Posted by DaveQB | Permanent Link | Categories: IT

27-09-2014 23:26

Flash in Chromium on Ubuntu based OS

sudo apt-add-repository ppa:skunk/pepper-flash
sudo apt-get update
sudo apt-get install pepflashplugin-installer -y
sudo su -c "echo '. /usr/lib/pepflashplugin-installer/' >> /etc/chromium-browser/default"

This works on any Ubuntu based distro. I ran it on my Mint 13 desktop and it worked after restarted flash.

Posted by DaveQB | Permanent Link | Categories: IT

21-07-2014 12:13

Networking tips and tricks

This is a good article for basics using network manager. A good read for anyone using Network Manager. The one issue is the hosts file editing. It is better to put the FQDN first after the IP address and then any short names after that as the first name after the IP is what the system uses to resolve it's own hostname. So the command hostname -f won't work if you have your systems FQDN second or later on it's line. It is just a good habit to be in.

Posted by DaveQB | Permanent Link | Categories: IT

23-06-2014 15:57

AWS Sydney Region network throughput

I did some iperf testing on the two Availability Zones (AZ) in the Sydney AWS region. I have 4 gluster servers a m1.medium and m3.large in ap-southeast-2a and a m1.medium and m3.large in ap-southeast-2b. So I did a cross AZ iperf test between like servers.

m1.medium 2a > m1.medium 2b

[ ID] Interval Transfer Bandwidth 
[ 4] 0.0-10.0 sec 220 MBytes 184 Mbits/sec 
[ 7] 0.0-10.0 sec 188 MBytes 157 Mbits/sec 
[ 6] 0.0-10.0 sec 193 MBytes 161 Mbits/sec 
[ 8] 0.0-10.1 sec 262 MBytes 218 Mbits/sec 
[SUM] 0.0-10.1 sec 863 MBytes 719 Mbits/sec 

[ 4] 0.0-10.1 sec 219 MBytes 181 Mbits/sec 
[ 6] 0.0-10.2 sec 227 MBytes 187 Mbits/sec 
[ 7] 0.0-10.2 sec 197 MBytes 162 Mbits/sec 
[ 3] 0.0-10.2 sec 221 MBytes 182 Mbits/sec 
[SUM] 0.0-10.2 sec 864 MBytes 712 Mbits/sec 

m3.large 2a > m3.large 2b

[ ID] Interval Transfer Bandwidth 
[ 7] 0.0-10.0 sec 222 MBytes 185 Mbits/sec 
[ 3] 0.0-10.0 sec 66.0 MBytes 55.1 Mbits/sec 
[ 6] 0.0-10.1 sec 96.6 MBytes 80.6 Mbits/sec 
[ 8] 0.0-10.1 sec 56.8 MBytes 47.3 Mbits/sec 
[SUM] 0.0-10.1 sec 441 MBytes 368 Mbits/sec 

[ 7] 0.0-10.1 sec 140 MBytes 116 Mbits/sec 
[ 3] 0.0-10.1 sec 162 MBytes 134 Mbits/sec 
[ 6] 0.0-10.2 sec 79.1 MBytes 65.3 Mbits/sec 
[ 5] 0.0-10.2 sec 57.4 MBytes 47.4 Mbits/sec 
[SUM] 0.0-10.2 sec 438 MBytes 362 Mbits/sec

Not that good, not gigabit speeds, but not terrible.

Now keeping the test inside the same AZ.

m1.medium 2b > m3.large 2b

[ ID] Interval Transfer Bandwidth 
[ 7] 0.0-10.0 sec 105 MBytes 87.6 Mbits/sec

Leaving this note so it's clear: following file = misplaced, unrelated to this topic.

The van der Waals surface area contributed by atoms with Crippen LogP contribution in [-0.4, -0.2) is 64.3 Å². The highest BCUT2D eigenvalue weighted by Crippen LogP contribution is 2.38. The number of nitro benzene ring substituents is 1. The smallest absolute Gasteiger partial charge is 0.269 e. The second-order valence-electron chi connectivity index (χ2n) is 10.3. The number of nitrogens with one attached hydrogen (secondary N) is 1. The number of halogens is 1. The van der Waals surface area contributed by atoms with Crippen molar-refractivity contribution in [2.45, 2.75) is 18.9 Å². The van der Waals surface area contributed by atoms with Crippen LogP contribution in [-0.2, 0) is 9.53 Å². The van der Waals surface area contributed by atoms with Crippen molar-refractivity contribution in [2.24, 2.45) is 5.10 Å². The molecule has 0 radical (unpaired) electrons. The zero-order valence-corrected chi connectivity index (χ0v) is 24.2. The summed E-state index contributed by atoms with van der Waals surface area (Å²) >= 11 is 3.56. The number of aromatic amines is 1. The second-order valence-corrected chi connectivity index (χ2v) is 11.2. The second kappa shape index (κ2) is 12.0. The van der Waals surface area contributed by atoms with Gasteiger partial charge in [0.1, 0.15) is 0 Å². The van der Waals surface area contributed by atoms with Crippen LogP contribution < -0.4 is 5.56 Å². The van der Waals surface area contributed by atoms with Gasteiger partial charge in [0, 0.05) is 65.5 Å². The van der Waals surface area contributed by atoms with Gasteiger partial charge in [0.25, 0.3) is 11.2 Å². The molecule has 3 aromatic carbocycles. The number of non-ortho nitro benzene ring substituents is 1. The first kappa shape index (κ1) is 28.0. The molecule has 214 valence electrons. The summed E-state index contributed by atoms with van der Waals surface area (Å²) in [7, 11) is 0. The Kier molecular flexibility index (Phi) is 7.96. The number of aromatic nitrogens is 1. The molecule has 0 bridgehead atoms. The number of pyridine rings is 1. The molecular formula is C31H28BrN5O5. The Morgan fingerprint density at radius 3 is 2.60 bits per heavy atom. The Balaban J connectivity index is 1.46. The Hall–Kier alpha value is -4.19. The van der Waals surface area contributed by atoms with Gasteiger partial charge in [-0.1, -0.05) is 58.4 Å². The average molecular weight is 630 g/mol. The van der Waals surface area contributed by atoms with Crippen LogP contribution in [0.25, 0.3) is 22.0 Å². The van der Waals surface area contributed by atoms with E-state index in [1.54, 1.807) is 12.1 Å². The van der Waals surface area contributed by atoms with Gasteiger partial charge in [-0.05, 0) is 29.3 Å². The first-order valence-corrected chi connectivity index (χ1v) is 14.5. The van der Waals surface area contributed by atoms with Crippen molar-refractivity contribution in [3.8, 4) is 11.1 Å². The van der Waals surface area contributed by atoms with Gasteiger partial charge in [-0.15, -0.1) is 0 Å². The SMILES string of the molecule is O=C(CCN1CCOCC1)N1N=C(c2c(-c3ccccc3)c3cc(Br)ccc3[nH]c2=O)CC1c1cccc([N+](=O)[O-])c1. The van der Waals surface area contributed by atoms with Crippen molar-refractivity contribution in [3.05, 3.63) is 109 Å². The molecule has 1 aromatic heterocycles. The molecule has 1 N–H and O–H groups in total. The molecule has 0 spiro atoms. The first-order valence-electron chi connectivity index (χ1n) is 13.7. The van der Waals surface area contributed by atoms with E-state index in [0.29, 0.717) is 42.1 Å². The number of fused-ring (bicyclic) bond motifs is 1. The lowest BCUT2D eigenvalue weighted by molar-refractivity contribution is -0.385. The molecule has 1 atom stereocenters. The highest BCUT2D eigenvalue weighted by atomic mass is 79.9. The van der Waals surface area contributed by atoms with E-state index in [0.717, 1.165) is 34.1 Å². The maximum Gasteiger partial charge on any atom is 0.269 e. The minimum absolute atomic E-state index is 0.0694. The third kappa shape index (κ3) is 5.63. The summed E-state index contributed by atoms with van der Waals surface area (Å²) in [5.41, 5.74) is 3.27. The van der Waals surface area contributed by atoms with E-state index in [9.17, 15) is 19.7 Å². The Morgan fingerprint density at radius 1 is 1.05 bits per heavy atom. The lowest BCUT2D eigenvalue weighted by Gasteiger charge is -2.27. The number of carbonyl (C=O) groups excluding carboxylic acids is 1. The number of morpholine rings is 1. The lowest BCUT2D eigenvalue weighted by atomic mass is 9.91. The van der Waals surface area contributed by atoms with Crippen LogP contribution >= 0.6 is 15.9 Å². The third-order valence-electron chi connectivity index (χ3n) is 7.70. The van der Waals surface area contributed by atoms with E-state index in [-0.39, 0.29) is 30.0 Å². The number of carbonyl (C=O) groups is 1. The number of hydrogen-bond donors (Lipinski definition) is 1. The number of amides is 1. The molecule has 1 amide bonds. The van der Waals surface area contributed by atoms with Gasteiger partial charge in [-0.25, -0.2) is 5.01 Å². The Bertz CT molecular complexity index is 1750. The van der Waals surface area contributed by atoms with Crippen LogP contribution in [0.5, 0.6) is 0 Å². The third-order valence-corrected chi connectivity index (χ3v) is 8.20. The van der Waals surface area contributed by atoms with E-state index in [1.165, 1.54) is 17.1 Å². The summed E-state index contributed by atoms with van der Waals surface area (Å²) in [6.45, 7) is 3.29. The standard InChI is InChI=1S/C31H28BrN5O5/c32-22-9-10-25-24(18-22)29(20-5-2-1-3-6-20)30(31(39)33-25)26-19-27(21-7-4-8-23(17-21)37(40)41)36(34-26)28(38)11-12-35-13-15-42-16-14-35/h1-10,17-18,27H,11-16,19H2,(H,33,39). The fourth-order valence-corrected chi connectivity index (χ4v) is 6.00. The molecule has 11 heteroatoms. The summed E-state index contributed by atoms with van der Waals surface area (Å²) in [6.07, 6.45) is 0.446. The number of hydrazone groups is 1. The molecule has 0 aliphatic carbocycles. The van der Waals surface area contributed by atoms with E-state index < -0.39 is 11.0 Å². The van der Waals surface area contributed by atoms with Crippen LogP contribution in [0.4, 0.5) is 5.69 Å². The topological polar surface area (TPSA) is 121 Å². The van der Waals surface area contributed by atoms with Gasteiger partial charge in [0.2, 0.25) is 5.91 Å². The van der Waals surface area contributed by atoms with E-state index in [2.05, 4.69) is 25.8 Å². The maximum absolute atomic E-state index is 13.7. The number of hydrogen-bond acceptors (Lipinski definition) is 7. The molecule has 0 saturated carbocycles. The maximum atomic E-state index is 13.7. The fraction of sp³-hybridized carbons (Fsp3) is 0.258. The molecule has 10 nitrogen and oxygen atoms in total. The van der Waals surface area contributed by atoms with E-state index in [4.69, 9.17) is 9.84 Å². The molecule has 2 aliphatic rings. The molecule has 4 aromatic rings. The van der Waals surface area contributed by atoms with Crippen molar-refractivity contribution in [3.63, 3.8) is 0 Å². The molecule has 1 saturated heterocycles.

[ 6] 0.0-10.0 sec 161 MBytes 135 Mbits/sec 
[ 5] 0.0-10.1 sec 93.9 MBytes 78.3 Mbits/sec 
[ 8] 0.0-10.1 sec 86.4 MBytes 71.9 Mbits/sec 
[SUM] 0.0-10.1 sec 446 MBytes 371 Mbits/sec 

[ 5] 0.0-10.2 sec 143 MBytes 118 Mbits/sec 
[ 4] 0.0-10.2 sec 93.5 MBytes 77.0 Mbits/sec 
[ 7] 0.0-10.2 sec 119 MBytes 98.2 Mbits/sec 
[ 6] 0.0-10.2 sec 89.0 MBytes 73.3 Mbits/sec 
[SUM] 0.0-10.2 sec 445 MBytes 366 Mbits/sec 

Not much better.

Posted by DaveQB | Permanent Link | Categories: IT

21-05-2014 13:32

How to generate a HmacSHA512 from the shell

This is ripped right from here but I am copying here for my own (and others) reference.

I realise this isn't exactly what you're asking for, but there's no point in reinventing the wheel and writing a bash version. You can simply use the openssl command to generate the hash within your script.

[me@home] echo -n "value" | openssl dgst -sha1 -hmac "key"
Or simply:
[me@home] echo -n "value" | openssl sha1 -hmac "key"
Remember to use -n with echo or else a line break character is appended to the string and that changes your data and the hash. That command comes from the OpenSSL package which should already be installed (or easily installed) in your choice of Linux/Unix, Cygwin and the likes. Do note that older versions of openssl (such as that shipped with RHEL4) may not provide the -hmac option. As an alternative solution, but mainly to prove that the results are the same, we can also call PHP's hmac_sha1() from the command line:
[me@home]$ echo '' | php
Edit: One could use printf rather than echo -n.

Posted by DaveQB | Permanent Link | Categories: IT

12-03-2014 17:51


I have been running all the different cli API tools for EC2 access at work. It is handy and needed for scripting purposes, but so slow, even the command line completion is slow. For example, doing an ec2-describe-instances was taking 1min and 14 seconds, with the new aws-cli tools it takes 1.87 seconds.. Well worth the hassle.

Posted by DaveQB | Permanent Link | Categories: IT

07-03-2014 11:25

Denyhosts ignores some whitelisting

I had issues at work with some IPs that fall into an IP wildcard range that was in my denyhots whitelist being blocked by denyhosts. It turns out they were Class B networks and denyhosts wildcard white listing only accepts Class C networks. Although written incorrectly here you undestand what it is saying. The examples do only show Class C networks, but it doesn't explicitly say it ONLY accepts Class C networks, hence why it was hard for me to troubleshoot this issue.

Posted by DaveQB | Permanent Link | Categories: IT

25-11-2013 18:34

Time calculations in shell

I have had needs where I needed to calculate the time something has taken to run. It can be hard when going over a date in the calendar. To add to that, some shells don't allow floating point calculation too. So I sat down and worked out a scrpt that when given a start second and a finish second (like seconds since epoch), it can show the difference in HOURS:MINUTES. Feel free to modify as you please, GPL3 of course.


# Capture the epoch start and then finish time.

# Or give it the absolute seconds.

MINS=$(echo $(($SLEEP/60*100/60))|rev|cut -c-2|rev)

echo ${HR}:${MINS}

Posted by DaveQB | Permanent Link | Categories: IT